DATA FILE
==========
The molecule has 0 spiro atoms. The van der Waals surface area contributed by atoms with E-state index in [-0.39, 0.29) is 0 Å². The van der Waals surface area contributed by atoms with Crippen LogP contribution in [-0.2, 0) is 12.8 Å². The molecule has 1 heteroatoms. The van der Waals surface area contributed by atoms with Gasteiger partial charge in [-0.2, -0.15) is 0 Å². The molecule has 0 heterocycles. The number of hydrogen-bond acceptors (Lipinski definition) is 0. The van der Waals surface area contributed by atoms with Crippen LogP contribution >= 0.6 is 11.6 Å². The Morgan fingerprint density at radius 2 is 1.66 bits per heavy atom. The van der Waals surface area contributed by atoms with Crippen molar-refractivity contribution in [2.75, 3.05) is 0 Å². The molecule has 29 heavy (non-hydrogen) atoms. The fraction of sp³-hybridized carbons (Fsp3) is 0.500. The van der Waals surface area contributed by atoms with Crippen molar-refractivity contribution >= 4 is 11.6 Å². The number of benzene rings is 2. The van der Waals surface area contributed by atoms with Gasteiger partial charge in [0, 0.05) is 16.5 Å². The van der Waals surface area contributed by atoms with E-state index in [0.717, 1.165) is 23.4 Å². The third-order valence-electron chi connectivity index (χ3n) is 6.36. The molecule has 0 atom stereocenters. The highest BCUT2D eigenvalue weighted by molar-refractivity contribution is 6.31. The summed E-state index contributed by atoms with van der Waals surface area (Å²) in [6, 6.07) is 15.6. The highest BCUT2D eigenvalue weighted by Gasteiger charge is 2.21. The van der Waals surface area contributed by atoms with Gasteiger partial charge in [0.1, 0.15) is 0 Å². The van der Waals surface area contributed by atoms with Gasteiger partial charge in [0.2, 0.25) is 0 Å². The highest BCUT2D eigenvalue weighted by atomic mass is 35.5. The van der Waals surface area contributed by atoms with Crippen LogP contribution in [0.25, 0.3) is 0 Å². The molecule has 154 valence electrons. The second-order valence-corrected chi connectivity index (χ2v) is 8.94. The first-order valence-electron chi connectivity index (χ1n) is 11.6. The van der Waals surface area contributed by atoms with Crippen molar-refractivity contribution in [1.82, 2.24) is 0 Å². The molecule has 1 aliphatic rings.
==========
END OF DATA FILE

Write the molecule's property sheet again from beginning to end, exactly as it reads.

The molecule has 0 spiro atoms. The van der Waals surface area contributed by atoms with E-state index in [-0.39, 0.29) is 0 Å². The van der Waals surface area contributed by atoms with Crippen LogP contribution in [-0.2, 0) is 12.8 Å². The molecule has 1 heteroatoms. The van der Waals surface area contributed by atoms with Gasteiger partial charge in [-0.2, -0.15) is 0 Å². The molecule has 0 heterocycles. The number of hydrogen-bond acceptors (Lipinski definition) is 0. The van der Waals surface area contributed by atoms with Crippen LogP contribution >= 0.6 is 11.6 Å². The Morgan fingerprint density at radius 2 is 1.66 bits per heavy atom. The van der Waals surface area contributed by atoms with Crippen molar-refractivity contribution in [2.75, 3.05) is 0 Å². The molecule has 29 heavy (non-hydrogen) atoms. The fraction of sp³-hybridized carbons (Fsp3) is 0.500. The van der Waals surface area contributed by atoms with Crippen molar-refractivity contribution >= 4 is 11.6 Å². The number of benzene rings is 2. The van der Waals surface area contributed by atoms with Gasteiger partial charge in [0, 0.05) is 16.5 Å². The van der Waals surface area contributed by atoms with E-state index in [0.717, 1.165) is 23.4 Å². The third-order valence-electron chi connectivity index (χ3n) is 6.36. The molecule has 0 atom stereocenters. The highest BCUT2D eigenvalue weighted by molar-refractivity contribution is 6.31. The summed E-state index contributed by atoms with van der Waals surface area (Å²) in [6, 6.07) is 15.6. The highest BCUT2D eigenvalue weighted by Gasteiger charge is 2.21. The van der Waals surface area contributed by atoms with Gasteiger partial charge in [0.1, 0.15) is 0 Å². The van der Waals surface area contributed by atoms with Gasteiger partial charge in [0.2, 0.25) is 0 Å². The highest BCUT2D eigenvalue weighted by atomic mass is 35.5. The van der Waals surface area contributed by atoms with Crippen LogP contribution in [0.25, 0.3) is 0 Å². The molecule has 154 valence electrons. The second-order valence-corrected chi connectivity index (χ2v) is 8.94. The first-order valence-electron chi connectivity index (χ1n) is 11.6. The van der Waals surface area contributed by atoms with Crippen molar-refractivity contribution in [1.82, 2.24) is 0 Å². The molecule has 1 aliphatic rings.